Improve Your Dancing: Cool Down, Warm Up – How To Control Your Body Temperature.
Guest Writer: Dr. Erik Wischnewski Editing And Translation: Kerstin Lange Photography: Helmut Römhild
Aspects of nutriton, the body's chemistry as well as the laws of physics decide whether the athlete suffers from cramps, pain and other problems with muscles, tendons and ligaments.
Warm up – for at least 20 minutes!
Start cold and be prepared to be stopped after only a quarter of an hour - like many others - by pain in the knees.
Remember when you had to run to be in time for the training? Yes, you were sweating but all your joints were flexible.
Always warm up before training or before entering a competion: every athlete knows that.
But did you also know that warming up means to warm up for at least 20 minutes?
Only after such an interval the body gets ready for the impact of training and competition, because
Normally the muscles, ligaments, tendons, and the attached blood vessels and nerves are under no stress, meaning the body
doesn't care much for them.
Only if the body gets the signal that it will have to work hard for a longer interval it reacts to the challenge and starts to support the organism.
Any other strategy would be a waste of resources. Therefore just to exercise for 2 minutes doesn't produce any effect.
A warm up of at least 20 minutes is such a confirmation and triggers the necessary reaction.
Dr. Erik Wischnewski
Author of proLife, a systematic approach
to a balanced diet.
Diet And Dancesport.
To each kind of sport belongs a specific diet: combat sports, sports requiring reactive power, sports requiring endurance ...
Dancing belongs to the competitive games.
In this type of sports the athlete experiences moments of high impact followed by intervals of slow or even no activity.
90 seconds of dancing is followed in most cases by an overlong break, ‘breaks’ also being part of every dance: posing, music suddenly changing tempo ...
In addition dancers need endurance and should be able to instantly accelerate and stop.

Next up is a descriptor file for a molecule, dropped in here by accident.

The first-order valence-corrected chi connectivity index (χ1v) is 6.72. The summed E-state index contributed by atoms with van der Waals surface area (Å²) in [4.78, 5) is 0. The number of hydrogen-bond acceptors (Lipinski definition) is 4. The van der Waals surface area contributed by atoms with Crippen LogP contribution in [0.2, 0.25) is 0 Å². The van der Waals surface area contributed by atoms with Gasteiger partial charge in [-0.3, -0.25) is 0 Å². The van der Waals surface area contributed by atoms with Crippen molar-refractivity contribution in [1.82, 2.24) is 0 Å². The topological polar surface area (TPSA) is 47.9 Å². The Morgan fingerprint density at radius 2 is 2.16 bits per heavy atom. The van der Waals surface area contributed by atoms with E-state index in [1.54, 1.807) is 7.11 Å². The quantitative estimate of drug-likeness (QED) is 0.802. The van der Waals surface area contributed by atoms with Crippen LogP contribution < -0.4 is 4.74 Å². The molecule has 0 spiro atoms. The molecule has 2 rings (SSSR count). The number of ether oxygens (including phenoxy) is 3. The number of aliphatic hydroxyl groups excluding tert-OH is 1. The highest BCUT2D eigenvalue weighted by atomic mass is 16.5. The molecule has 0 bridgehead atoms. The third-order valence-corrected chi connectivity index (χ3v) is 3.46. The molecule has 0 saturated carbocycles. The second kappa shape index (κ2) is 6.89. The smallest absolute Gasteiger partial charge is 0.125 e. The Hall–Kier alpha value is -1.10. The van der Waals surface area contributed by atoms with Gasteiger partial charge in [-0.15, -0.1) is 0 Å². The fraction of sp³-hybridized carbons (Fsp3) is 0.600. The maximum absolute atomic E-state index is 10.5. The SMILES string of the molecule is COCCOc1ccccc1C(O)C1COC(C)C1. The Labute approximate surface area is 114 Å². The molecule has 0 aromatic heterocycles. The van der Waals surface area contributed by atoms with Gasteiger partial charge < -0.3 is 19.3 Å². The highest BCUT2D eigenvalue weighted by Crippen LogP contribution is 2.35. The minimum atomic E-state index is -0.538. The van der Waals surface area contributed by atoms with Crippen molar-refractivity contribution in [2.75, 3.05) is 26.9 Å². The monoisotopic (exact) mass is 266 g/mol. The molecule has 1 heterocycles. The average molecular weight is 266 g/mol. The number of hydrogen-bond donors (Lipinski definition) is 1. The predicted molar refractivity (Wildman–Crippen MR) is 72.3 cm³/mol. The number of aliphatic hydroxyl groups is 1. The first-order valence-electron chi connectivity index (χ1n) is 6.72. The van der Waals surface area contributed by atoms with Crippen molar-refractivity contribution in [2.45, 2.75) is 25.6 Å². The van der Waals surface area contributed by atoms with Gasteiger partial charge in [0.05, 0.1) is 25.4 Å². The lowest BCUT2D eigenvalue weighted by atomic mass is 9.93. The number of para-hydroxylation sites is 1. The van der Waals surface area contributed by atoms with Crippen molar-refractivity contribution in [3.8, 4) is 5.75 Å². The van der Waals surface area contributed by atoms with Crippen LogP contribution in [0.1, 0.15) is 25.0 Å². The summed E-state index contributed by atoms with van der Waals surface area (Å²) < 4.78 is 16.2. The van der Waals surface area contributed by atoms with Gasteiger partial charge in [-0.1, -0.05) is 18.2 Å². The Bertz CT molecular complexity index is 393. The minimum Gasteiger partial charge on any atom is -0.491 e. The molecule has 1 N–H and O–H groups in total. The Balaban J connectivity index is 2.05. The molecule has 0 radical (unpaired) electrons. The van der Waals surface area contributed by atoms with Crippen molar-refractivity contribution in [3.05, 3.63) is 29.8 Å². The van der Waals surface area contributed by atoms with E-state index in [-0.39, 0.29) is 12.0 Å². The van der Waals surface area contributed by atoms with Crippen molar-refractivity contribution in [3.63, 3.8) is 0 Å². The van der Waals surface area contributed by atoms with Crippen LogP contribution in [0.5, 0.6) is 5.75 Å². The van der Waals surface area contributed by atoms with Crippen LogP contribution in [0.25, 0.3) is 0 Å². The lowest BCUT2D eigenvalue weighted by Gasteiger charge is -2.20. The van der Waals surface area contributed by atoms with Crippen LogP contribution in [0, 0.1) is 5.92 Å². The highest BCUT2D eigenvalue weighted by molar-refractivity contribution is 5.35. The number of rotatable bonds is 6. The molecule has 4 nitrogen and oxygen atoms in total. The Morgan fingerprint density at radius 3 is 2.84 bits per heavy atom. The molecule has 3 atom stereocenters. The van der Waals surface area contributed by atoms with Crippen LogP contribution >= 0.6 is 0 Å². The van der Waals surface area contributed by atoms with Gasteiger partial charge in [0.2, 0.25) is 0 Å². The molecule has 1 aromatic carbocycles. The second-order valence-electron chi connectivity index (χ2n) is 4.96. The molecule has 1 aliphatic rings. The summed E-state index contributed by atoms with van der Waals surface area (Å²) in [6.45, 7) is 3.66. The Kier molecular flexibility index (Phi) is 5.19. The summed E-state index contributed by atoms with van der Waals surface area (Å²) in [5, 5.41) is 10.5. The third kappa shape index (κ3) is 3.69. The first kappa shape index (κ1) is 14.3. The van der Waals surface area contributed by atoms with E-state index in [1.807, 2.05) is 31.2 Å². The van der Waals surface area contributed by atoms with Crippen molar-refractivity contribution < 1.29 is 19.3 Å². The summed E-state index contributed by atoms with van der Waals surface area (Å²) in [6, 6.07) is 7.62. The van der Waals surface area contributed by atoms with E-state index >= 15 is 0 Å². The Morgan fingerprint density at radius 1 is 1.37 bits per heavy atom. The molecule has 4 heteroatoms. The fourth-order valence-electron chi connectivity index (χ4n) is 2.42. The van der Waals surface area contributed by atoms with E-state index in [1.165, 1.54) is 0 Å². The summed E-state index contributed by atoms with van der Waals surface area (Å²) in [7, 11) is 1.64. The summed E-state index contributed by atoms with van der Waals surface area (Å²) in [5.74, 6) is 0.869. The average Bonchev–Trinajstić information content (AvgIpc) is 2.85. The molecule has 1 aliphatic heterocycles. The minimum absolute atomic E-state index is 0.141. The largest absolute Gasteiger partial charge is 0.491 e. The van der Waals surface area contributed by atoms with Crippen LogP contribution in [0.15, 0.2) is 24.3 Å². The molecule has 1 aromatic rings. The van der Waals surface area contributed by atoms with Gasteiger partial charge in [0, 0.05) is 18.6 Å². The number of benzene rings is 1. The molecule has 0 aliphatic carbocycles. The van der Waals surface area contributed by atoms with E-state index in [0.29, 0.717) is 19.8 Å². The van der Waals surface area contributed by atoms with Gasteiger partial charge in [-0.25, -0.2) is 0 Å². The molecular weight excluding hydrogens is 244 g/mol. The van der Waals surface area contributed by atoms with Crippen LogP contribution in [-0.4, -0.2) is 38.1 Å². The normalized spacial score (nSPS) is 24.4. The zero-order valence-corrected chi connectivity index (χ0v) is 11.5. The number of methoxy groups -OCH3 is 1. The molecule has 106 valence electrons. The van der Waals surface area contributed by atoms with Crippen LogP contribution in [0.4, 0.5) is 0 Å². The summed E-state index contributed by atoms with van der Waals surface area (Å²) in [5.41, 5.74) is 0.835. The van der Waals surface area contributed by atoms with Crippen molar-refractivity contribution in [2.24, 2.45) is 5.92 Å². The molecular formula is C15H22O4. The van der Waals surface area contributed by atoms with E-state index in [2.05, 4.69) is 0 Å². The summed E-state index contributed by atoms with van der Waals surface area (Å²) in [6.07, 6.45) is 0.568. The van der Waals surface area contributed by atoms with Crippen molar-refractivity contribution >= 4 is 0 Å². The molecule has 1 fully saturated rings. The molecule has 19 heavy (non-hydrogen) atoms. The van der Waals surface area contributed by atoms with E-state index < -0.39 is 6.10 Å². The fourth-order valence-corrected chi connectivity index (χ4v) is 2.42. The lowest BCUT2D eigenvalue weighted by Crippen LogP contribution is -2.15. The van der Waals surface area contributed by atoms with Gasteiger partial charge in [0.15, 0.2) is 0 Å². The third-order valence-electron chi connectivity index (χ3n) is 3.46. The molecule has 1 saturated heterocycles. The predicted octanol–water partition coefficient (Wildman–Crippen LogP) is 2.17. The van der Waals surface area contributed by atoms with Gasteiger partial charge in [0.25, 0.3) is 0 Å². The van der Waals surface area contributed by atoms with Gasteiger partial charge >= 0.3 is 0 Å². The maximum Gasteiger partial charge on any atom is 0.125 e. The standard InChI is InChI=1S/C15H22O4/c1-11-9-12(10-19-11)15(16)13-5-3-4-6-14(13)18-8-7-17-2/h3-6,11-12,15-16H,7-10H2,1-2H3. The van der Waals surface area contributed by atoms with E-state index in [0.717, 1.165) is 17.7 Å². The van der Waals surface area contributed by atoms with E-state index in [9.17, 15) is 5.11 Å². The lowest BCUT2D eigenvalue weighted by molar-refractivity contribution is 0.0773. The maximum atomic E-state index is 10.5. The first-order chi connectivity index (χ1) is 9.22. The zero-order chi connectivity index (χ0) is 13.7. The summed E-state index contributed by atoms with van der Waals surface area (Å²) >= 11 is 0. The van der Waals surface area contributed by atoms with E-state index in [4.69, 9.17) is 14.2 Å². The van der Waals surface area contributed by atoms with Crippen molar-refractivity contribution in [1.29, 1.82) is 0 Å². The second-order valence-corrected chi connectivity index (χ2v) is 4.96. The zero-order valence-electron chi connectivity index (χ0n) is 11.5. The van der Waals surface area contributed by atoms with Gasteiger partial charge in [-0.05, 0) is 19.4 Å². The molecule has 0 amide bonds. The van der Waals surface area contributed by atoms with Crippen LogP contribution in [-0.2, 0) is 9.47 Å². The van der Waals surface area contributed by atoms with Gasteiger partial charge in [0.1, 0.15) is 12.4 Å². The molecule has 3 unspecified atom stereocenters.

All this is typical for soccer, tennis, handball – and they provide the name for this type of sport: games.
Diet and dancesport – what a dancer needs, what a dancer should avoid: in a series of articles Dr. Erik Wischnewski will provide the basics of an optimal diet for dancers.
Cool down - actively!
The warm up's counterpart is the cool down.
But be careful. It doesn't mean to take a cold shower after the trainig: that would be definitely wrong.
What happens if a flexible object is suddenly chilled?
not only inflexible but easily breakable.
If this happens to muscles, ligaments and tendons it leads to chronic pain, injuries and often to permanent damage.
And like the extensive warm up at the beginning it is necessary to actively
cool down at the end and carefully bring back the body to normal.
The long distance runners at the Olympic Games take the lap of honour not only to enjoy the applause but to actively and slowly cool down.
Learn from them the cool down strategy.
How to cool down actively?
Cooling down means to bring down the body's temperature
|•||slowly, avoiding any sudden drop in temperature|
|•||making movements similar to those which were used in the specific sport:|
to come back to normal. Just stretching is not enough.
On a tournament there should be not only the possiblity to go through the steps and warm up before the performance but also to cool down.
in separate room, on a separate floor, dancing, chilling out to disco music would be perfect.
The above cooling down strategy is not a foolproof method to avoid muscle ache.
But it certainly is a step into the right direction.
Cooling down: Aspects of nutrition and metabolism.
Glycolysis is the part of the metabolism from which dancers obtain the energy to win.
The products of glycolysis, especially the notorious lactic acid, need to be removed from the body.
Lactic acid resides in the muscles. It is garbage which has to go.
Think of a soccer stadium after the game.
The players and the crowd are gone.
But there is still work going on: the garbage removal, taking care of what the crowd left.
The circulation of blood is the body's garbage removal.
And after the performance the body needs to know when to pack in: not until the garbage is out of the system.
So: cool down slowly!
For a long time lactic acid was held responsible for muscle ache.
Modern research apparently shows that muscle ache is caused by fissures on a microscopic scale in the muscle tissue.
Heat helps because it reduces pain and stimulates the blood circulation which speeds up the healing process.
A 'wonder medicine' seems to be pure sour cherry juice which gets rid of muscle ache while replenishing minerals and body fluid.
Drink 1/2 litre after the performance.
But take care that it is pure juice, not a blend or something artificial.
©: Ballroom Website, 2010